Intro to ADaM Conformance
ADaM data are required by the FDA and PMDA, and accepted by China’s NMPA. Agencies often begin reviews with ADaM data validation, which helps them understand the analyses performed and reproduce results.
This is the first in a series of posts where we answer questions from our recent webinar, Exploring Common CDISC ADaM Conformance Findings. In this post, we focus on implementation recommendations.
The relationship of PARAM to PARCATy cannot be one-to-many; it must be many-to-one.
- PARCATy is not a qualifier for PARAM; it is a categorization of PARAM within a dataset.
- PARCATy must be a “unique match” to PARAM. That is, any given PARAM may be associated with at most one level of PARCATy (e.g., one level of PARCAT1 and one level of PARCAT2).
- If this relationship is violated, you will see an inconsistent value warning for PARCATy.
Rule CT2002 for RACE
The CT for the RACE codelist (C74457) is not extensible by values of MULTIPLE and OTHER. However, the SDTM-IG describes these additional use cases as valid. So consider the codelist extensible and write an Explanation for the affected records in your ADRG.
- Records with RACE=OTHER will trigger a Warning per Validation Rule CT2002 (ADSL.RACE): “Variable value not found in extensible codelist.”
- Health agencies view this as a Warning, not an Error. It is common and found in over 60% of datasets.
- Here is a sample Explanation for your ADRG: “Subjects selected ‘Other, specify’ on the CRF. Per the SDTM-IG, DM.RACE=’OTHER’ and details of race can be found in SUPPDM.”
- This is a known misalignment between the CT for RACE and the SDTM-IG. However, we do not know if or when CDISC will address it.
If a European study does not allow RACE for privacy reasons, you can still meet the ADaM-IG requirements to include it. Simply include the RACE variable without populating it with the protected information.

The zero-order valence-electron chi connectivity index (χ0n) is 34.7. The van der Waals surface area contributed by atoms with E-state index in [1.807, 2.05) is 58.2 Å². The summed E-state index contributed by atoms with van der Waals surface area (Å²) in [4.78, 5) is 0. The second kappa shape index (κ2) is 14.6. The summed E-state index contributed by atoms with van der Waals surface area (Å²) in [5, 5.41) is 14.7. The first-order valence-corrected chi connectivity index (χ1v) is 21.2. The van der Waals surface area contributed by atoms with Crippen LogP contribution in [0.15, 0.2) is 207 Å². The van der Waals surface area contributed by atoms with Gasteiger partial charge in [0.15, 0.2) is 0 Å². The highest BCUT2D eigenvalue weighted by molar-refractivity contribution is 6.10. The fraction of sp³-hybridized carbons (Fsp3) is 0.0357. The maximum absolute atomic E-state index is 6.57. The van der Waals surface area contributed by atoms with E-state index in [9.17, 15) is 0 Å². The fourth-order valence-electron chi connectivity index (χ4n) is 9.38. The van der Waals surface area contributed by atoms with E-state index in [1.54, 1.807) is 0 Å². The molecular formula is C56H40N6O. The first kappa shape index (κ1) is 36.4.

- RACE is Core=Exp in SDTM. Meaning, the variable must be present, but it can contain null/missing values. If your CRF has values of "NOT REPORTED" or "UNKNOWN," you can set RACE to those values.
- If your CRF does not have those values, you can leave them missing.
Rule CT2002 for DTYPE
The value of DTYPE describes the derivation technique used to populate an analysis value (AVAL or AVALC). It’s often used when you populate a missing observed analysis value with an imputed value.
- Find a standard value from the DTYPE codelist that is appropriate for your derivation technique (e.g., WOCF for Worst Observed Value Carried Forward).
- If you can’t find one, set DTYPE to a short descriptive value that describes your technique. The DTYPE codelist is extensible.
- Further describe your technique in your ADRG and Define.xml. You don’t need to describe this in your dataset with an additional variable alongside DTYPE.
- Examples of how to set DTYPE for imputed analysis values can be seen in ADaM-IG v1.2 Section 220.127.116.11.
You don’t need to use DTYPE for derived parameters. That is, if you derive an entirely new parameter using an existing parameter in the dataset, you don’t need to set DTYPE; instead, describe the derivation technique in your ADRG and metadata.
- Earlier versions of the ADaM-IG allowed the PARAMTYP variable to show that a parameter is derived. However, PARAMTYP is retired as of AdaM-IG 1.2.
- Examples of how to handle creating new parameters can be seen in ADaM-IG v1.2 Section 18.104.22.168.
Multiple records for the same subject and parameter may require imputation.
- In this example, Baseline is defined as the maximum observed value between the Screening and Run-In visits. Endpoint is defined as the worst observation carried forward, which happens to also be the newly derived Baseline analysis result (i.e., 101).
- Note that DTYPE is set to a short descriptive value on each record with the imputation.
For very complex derivations, some developers make an intermediate analysis dataset: STDM dataset > intermediate analysis dataset > main ADaM dataset. To achieve traceability, include those intermediate datasets and their associated metadata in your submission package.
- We recommend considering the intermediate dataset to be a valid ADxx dataset that should conform to the core ADaM concepts and principles.
- We also recommend including it in your validation process to ensure conformance.
- Note: If a dataset such as ADaM “Other” conforms to the core ADaM concepts and principles, start its name with the "AD" prefix.
The ADaM standard variable ASEQ is useful for traceability if the dataset is used as input to another ADaM dataset.
- If the dataset isn’t being used as input to another ADaM dataset, then you likely don’t need it, even if you are required to have --SEQ in the OCCDS dataset.
- Similarly, it’s best in general to include in ADaM data only the records that will be analyzed. E.g., you don't need to carry NOT DONE records into ADaM if they aren't being used.
More to Come
We hope these discussions assist you in your workflow. Please check back as we continue this series of posts!